As the sunset approaches, a sign the night is coming. Yefta Mjam (54) is busy in his backyard which is directly adjacent to the sea. He prepares his lantern and spears to look for sea cucumbers. He also brought basic necessities like food and drink on the boat. These are all provisions to accompany him to sea tonight. “Today is the first day of opening sasi. I will try my luck to find sea cucumbers. May God bless so that the weather is good and the results that I get are abundant. To increase my family's savings," Yefta said happily.
This view is commonly found in homes Folley villagers, East Misool District, Raja Ampat Regency. "This is the day we've been waiting for. For a year, we closed the sasi area in this village and guarded it. The hope is that when opened, the results will be abundant,” said Nikson Moom (40) while sipping This view is commonly found in the homes Folley villagers, East Misool District, Raja Ampat Regency. "This is the day we've been waiting for. For a year, we closed the sasi area in this village and guarded it. The hope is that when opened, the results will be abundant,” said Nikson Moom (40) while sipping his coffee.
Sasi is a natural resource management practice carried out by indigenous peoples by closing the use of resources at sea and land for a certain period of time. This customary practice is still widely practiced by people in Maluku and Papua. The opening and closing of the sasi area usually begins with a prayer to God Almighty and the ancestors.
The people of Kampung Folley manages a sasi area of 297 hectares. They routinely monitor and do not take sea cucumbers that are under 15 cm in size when opening sasi. Besides not selling well if juvenile, taking sea cucumbers smaller than 15 cm will also have an impact on reducing sea cucumber eggs. Sea cucumbers of this size have not had time to lay eggs and produce the fry of sea cucumbers needed to maintain the number of sea cucumbers in the area.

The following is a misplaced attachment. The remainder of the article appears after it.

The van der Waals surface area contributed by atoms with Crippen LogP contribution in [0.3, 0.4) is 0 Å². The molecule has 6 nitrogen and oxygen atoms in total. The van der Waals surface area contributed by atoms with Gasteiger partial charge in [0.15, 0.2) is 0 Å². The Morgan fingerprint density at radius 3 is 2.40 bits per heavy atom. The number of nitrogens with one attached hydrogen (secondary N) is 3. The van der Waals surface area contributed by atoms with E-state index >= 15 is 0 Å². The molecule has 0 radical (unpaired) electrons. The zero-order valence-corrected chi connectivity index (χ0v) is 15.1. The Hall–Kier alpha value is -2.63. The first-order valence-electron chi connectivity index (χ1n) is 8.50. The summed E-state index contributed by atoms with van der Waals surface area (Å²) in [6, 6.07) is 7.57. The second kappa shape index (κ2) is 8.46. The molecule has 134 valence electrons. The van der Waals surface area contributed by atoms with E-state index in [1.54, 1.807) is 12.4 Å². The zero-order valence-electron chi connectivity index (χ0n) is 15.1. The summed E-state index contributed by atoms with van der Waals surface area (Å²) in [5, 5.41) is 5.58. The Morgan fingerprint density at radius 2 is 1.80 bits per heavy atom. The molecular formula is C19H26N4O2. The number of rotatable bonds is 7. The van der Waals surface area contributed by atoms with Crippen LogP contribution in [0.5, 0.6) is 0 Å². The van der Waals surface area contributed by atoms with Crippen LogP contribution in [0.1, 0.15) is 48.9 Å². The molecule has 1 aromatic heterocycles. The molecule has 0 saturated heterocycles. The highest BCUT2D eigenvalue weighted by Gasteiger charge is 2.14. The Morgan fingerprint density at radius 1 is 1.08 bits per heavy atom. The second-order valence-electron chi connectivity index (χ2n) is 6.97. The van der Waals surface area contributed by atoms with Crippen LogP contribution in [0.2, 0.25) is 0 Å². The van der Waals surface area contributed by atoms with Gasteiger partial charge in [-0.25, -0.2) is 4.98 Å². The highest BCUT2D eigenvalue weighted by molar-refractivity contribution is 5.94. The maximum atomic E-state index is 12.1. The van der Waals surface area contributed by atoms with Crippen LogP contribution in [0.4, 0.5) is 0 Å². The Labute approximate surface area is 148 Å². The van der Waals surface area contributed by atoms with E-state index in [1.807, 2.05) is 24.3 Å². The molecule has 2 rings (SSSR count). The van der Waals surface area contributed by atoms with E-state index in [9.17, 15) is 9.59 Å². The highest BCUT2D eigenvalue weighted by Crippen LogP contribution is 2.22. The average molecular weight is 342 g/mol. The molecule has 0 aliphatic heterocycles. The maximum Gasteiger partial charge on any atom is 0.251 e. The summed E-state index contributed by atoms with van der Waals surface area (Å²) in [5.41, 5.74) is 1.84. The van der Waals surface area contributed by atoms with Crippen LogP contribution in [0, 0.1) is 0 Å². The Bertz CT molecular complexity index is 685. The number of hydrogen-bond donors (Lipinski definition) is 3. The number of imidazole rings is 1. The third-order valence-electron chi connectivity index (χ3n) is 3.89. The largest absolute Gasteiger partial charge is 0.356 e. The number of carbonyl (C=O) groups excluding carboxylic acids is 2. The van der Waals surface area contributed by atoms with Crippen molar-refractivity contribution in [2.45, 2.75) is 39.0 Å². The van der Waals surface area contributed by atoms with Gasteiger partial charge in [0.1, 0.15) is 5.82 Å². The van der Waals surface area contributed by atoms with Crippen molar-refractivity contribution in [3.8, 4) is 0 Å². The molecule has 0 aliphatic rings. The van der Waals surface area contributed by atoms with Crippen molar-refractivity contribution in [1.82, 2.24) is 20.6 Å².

“Our ancestors taught us the wisdom in utilizing natural resources through sasi, so we will continue to preserve this sasi culture,” said Leonard Moom, a traditional leader in Kampung Folley.
The sasi area in Folley Village is in the territory of the Fadimpo and Moom clans. However, people outside the clan as well as from outside Folley village are allowed to participate in the sasi harvest. Of course, they must comply with the rules for harvesting sasi. In addition to only being allowed to take sea cucumbers of at least 15 cm in size, catching sea cucumbers must use environmentally friendly tools and are prohibited from using compressors or potassium.
After harvesting sasi, the residents hands over the sea cucumber specimens first to the monitoring team for data analysis.
From data collected by Yayasan Konservasi Alam Nusantara, since the sasi area in Folley Village was better managed, there has been an increase in the number of biota and economic benefits. From only 6 species of sea cucumbers in 2013-2014, in 2017 11 types of sea cucumbers were found. One of them is a species of sea cucumber with high economic value, namely the sea cucumber (Holoturian scabra), which in the local market costs between Rp. 600,000 – Rp. 1.000.000/kg. Meanwhile, the sasi harvest data in 2013-2019 shows that the average sales of sea cucumbers per family is IDR 2-4 million.